On January 11, 2010, thanks to former associate curator Rashida Bumbray, we held our pre-inaugural launch party at The Kitchen Performance Space. The concept: a variety show featuring readings by contributors mashed up with performers and visual artists. Our little showcase would provide a preview for what we felt the journal could itself become: a baritone saxophone player and UK Punk veteran; Stevie Wonder covers in Maori; a text on Oscar Grant recited in French and created into a video performance; avant-garde Puerto Rican poetry; an opera singer performing a Debarge tune while accompanying a poet acting as comedian; a choreographer interpreting a painting and the visual artist functioning as music producer; traditional Tahitian dancers. And Quincy Troupe. No one saw this spectacle coming.
Quincy—because it was a launch party—did not expect compensation for everyone who participated. When I handed him two checks (one from our Kitchen budget and the other from Poets & Writers), he looked up at me and said, “Oh shit! I’m getting paid?” For some reason, he forgot, or I forgot to send the memo. It wasn’t a lot of money either. But the satisfaction in his tone told me how much he appreciated the gesture. A hard truth within the poetry community has to do with the absence of honorariums. Often poets are not paid for public readings. Often poets are expected to do so because that is what the landscape has established for so many years. And as much as our little journal was about the act of creating more publishing opportunities, one of our personal mantras has been Abbey Lincoln’s “You Gotta Pay the Band.” The ‘band’ is what we fashioned it to be. It included as many poets as there were dancers; as many musicians as there were video artists. And all of them deserved compensation. The time we dedicate to our craft deserves at least one bill to be paid (or any number of monthly, weekly Metro Cards) after we’ve shared ourselves with an audience.
Coon Bidness existed as one issue and later transformed into yoYO. SO4 remains as the counterpart to whatever we decide the issue to be named. The beauty of this is freedom and improvisation. Time and deep listening will determine what aspects of ourselves will be represented and featured. CB, yoYO, and SO4 were for us examples of what is possible and what has always been possible, and perhaps the seed that brought forth a Fence, an African Voices, a New Yorker, a Callaloo. Someone decided to create a platform for what they felt was necessary, for what they felt was absent from the conversation of letters. Be it a cultural or aesthetic argument, the point (or goal) is not so much about longevity but that of being part of the conversation, showing through example what is possible and what builds that architecture. DIY is just that.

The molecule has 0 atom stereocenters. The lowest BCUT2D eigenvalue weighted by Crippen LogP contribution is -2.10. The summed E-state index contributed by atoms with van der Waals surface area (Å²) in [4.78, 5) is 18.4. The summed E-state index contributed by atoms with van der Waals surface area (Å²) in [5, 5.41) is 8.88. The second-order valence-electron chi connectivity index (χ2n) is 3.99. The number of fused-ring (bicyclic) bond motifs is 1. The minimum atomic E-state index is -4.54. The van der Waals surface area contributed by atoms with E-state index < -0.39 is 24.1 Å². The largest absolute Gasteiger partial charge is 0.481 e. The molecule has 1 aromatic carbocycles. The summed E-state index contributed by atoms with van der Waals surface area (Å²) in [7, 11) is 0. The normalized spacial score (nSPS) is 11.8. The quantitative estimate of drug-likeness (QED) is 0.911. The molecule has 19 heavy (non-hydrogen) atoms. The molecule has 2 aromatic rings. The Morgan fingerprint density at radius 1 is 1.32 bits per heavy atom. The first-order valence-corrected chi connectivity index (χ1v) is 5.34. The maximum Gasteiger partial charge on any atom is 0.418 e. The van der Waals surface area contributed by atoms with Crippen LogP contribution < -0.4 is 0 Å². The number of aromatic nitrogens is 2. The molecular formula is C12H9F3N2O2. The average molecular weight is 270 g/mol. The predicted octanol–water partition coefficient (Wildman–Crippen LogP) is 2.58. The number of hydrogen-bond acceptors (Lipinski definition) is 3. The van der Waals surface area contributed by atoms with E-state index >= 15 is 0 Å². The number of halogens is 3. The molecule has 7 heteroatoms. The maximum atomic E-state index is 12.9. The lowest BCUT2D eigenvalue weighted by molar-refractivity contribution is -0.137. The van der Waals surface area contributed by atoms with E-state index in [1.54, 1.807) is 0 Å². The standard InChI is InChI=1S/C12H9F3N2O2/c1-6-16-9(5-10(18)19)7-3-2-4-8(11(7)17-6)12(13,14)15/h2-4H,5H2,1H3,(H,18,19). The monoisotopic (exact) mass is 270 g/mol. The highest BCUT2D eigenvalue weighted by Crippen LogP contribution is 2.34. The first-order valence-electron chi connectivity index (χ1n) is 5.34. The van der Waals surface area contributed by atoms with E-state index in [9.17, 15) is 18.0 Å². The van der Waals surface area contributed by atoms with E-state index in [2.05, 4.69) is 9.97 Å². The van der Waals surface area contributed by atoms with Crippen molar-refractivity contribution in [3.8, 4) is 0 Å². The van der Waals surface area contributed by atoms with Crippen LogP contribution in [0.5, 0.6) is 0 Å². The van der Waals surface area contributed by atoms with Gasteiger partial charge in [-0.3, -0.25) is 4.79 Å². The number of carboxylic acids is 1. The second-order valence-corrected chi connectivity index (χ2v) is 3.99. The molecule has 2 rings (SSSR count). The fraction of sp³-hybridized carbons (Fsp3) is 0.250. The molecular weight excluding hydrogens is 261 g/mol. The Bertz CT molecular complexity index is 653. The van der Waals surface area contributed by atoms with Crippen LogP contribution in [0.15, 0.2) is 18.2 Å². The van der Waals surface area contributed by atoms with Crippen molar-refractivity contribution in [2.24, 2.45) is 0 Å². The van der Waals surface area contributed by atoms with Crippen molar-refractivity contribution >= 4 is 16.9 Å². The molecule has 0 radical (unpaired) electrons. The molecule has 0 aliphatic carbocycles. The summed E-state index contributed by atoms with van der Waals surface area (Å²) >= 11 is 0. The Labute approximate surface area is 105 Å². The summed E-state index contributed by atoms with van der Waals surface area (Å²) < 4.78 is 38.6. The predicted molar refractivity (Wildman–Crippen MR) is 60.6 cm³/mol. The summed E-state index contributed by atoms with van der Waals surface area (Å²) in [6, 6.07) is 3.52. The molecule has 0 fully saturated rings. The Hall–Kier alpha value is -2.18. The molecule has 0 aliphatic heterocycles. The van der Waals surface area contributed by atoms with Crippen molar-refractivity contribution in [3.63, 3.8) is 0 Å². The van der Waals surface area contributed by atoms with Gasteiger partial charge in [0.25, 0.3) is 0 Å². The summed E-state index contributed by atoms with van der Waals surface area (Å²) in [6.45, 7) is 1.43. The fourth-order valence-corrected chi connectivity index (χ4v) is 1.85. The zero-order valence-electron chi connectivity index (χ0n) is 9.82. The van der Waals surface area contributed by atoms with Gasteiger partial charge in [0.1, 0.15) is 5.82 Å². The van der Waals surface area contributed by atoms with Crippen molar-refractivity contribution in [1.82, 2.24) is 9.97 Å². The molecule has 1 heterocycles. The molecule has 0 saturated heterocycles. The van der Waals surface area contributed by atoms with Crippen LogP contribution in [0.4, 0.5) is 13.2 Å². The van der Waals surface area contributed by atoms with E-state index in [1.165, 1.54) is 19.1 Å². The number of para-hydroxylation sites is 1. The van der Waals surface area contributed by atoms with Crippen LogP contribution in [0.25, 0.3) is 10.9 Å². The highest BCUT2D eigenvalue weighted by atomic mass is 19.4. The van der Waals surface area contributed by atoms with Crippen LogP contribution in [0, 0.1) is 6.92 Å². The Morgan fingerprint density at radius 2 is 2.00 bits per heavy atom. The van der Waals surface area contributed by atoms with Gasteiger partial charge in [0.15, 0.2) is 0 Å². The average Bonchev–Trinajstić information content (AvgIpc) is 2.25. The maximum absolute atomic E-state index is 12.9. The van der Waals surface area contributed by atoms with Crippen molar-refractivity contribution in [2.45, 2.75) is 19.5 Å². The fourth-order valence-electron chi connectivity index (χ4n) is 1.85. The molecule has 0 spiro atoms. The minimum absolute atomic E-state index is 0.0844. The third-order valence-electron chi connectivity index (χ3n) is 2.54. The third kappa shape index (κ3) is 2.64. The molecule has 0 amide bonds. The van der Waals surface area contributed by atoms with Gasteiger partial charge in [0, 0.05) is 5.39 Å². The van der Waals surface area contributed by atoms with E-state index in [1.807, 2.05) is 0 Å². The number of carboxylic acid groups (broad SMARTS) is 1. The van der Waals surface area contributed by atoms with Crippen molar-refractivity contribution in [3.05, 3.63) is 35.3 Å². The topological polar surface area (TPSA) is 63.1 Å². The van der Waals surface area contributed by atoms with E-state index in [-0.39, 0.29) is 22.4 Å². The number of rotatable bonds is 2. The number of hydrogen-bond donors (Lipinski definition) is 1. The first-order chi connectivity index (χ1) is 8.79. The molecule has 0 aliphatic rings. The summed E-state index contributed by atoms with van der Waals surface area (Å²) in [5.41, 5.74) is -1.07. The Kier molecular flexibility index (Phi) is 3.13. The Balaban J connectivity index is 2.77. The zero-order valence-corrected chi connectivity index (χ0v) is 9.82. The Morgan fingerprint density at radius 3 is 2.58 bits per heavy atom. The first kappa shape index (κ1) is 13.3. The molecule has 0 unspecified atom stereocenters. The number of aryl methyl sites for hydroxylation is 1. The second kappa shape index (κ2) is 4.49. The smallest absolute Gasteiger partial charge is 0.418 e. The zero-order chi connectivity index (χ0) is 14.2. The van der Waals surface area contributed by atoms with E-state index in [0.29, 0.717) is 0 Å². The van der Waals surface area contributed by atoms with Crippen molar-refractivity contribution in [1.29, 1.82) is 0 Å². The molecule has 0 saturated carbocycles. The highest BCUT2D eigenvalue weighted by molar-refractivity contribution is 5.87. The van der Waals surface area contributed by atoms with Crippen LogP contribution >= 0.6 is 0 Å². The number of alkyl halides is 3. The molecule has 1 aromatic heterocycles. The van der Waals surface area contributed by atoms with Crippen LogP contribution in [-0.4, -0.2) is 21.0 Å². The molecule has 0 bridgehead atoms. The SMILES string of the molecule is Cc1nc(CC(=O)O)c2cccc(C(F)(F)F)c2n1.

Two DIY journals to keep your eyes on:
Bone Bouquet, founded by Krystal Languell, a biannual online/print journal that publishes the new writing by female poets and artists both established and emerging.
As/Us, founded by Tanaya Winder, a literary and scholarly journal with an interest in publishing works by "underrepresented writers particularly Indigenous women and women of color."
Top Photo: Coon Bidness Invite Credit: Nevada Lightfoot. Second Photo: SO4 Cover. Middle Photo: Coon Bidness Invite with Mr. Met. Photo: yoYO/SO4.
Support for Readings/Workshops events in New York City is provided, in part, by public funds from the New York State Council on the Arts with the support of Governor Andrew Cuomo and the New York State Legislature, and by the New York City Department of Cultural Affairs in partnership with the City Council. Additional support is provided by the Louis & Anne Abrons Foundation, the A.K. Starr Charitable Trust, the Cowles Charitable Trust, and the Friends of Poets & Writers.